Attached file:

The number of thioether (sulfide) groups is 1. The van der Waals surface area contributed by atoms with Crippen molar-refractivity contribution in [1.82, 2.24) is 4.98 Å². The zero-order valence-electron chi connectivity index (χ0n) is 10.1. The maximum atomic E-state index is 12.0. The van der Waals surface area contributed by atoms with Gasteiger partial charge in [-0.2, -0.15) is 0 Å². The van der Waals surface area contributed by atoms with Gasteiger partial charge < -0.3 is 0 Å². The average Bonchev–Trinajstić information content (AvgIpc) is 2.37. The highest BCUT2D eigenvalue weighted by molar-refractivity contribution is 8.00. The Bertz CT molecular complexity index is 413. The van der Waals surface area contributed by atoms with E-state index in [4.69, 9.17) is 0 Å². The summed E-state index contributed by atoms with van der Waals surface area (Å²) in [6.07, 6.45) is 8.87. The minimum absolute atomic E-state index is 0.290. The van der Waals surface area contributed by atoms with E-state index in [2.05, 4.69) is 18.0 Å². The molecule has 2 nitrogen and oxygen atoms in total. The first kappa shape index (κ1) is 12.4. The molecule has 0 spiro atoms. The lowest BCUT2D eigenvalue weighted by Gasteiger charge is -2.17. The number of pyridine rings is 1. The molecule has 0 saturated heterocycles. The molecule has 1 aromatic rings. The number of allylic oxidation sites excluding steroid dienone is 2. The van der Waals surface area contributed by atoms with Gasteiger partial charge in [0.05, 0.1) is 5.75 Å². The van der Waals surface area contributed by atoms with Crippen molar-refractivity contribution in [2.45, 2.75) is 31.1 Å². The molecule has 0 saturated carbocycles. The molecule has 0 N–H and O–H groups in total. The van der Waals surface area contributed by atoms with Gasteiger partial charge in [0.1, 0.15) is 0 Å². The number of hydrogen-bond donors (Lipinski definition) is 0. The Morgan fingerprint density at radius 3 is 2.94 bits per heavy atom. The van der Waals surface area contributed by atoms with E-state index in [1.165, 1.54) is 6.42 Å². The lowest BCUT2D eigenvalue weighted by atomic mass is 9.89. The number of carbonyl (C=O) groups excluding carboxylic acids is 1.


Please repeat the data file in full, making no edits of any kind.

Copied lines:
The number of thioether (sulfide) groups is 1. The van der Waals surface area contributed by atoms with Crippen molar-refractivity contribution in [1.82, 2.24) is 4.98 Å². The zero-order valence-electron chi connectivity index (χ0n) is 10.1. The maximum atomic E-state index is 12.0. The van der Waals surface area contributed by atoms with Gasteiger partial charge in [-0.2, -0.15) is 0 Å². The van der Waals surface area contributed by atoms with Gasteiger partial charge < -0.3 is 0 Å². The average Bonchev–Trinajstić information content (AvgIpc) is 2.37. The highest BCUT2D eigenvalue weighted by molar-refractivity contribution is 8.00. The Bertz CT molecular complexity index is 413. The van der Waals surface area contributed by atoms with E-state index in [4.69, 9.17) is 0 Å². The summed E-state index contributed by atoms with van der Waals surface area (Å²) in [6.07, 6.45) is 8.87. The minimum absolute atomic E-state index is 0.290. The van der Waals surface area contributed by atoms with E-state index in [2.05, 4.69) is 18.0 Å². The molecule has 2 nitrogen and oxygen atoms in total. The first kappa shape index (κ1) is 12.4. The molecule has 0 spiro atoms. The lowest BCUT2D eigenvalue weighted by Gasteiger charge is -2.17. The number of pyridine rings is 1. The molecule has 0 saturated heterocycles. The molecule has 1 aromatic rings. The number of allylic oxidation sites excluding steroid dienone is 2. The van der Waals surface area contributed by atoms with Gasteiger partial charge in [0.05, 0.1) is 5.75 Å². The van der Waals surface area contributed by atoms with Crippen molar-refractivity contribution in [2.45, 2.75) is 31.1 Å². The molecule has 0 saturated carbocycles. The molecule has 0 N–H and O–H groups in total. The van der Waals surface area contributed by atoms with Gasteiger partial charge in [0.1, 0.15) is 0 Å². The number of hydrogen-bond donors (Lipinski definition) is 0. The Morgan fingerprint density at radius 3 is 2.94 bits per heavy atom. The van der Waals surface area contributed by atoms with E-state index in [1.165, 1.54) is 6.42 Å². The lowest BCUT2D eigenvalue weighted by atomic mass is 9.89. The number of carbonyl (C=O) groups excluding carboxylic acids is 1.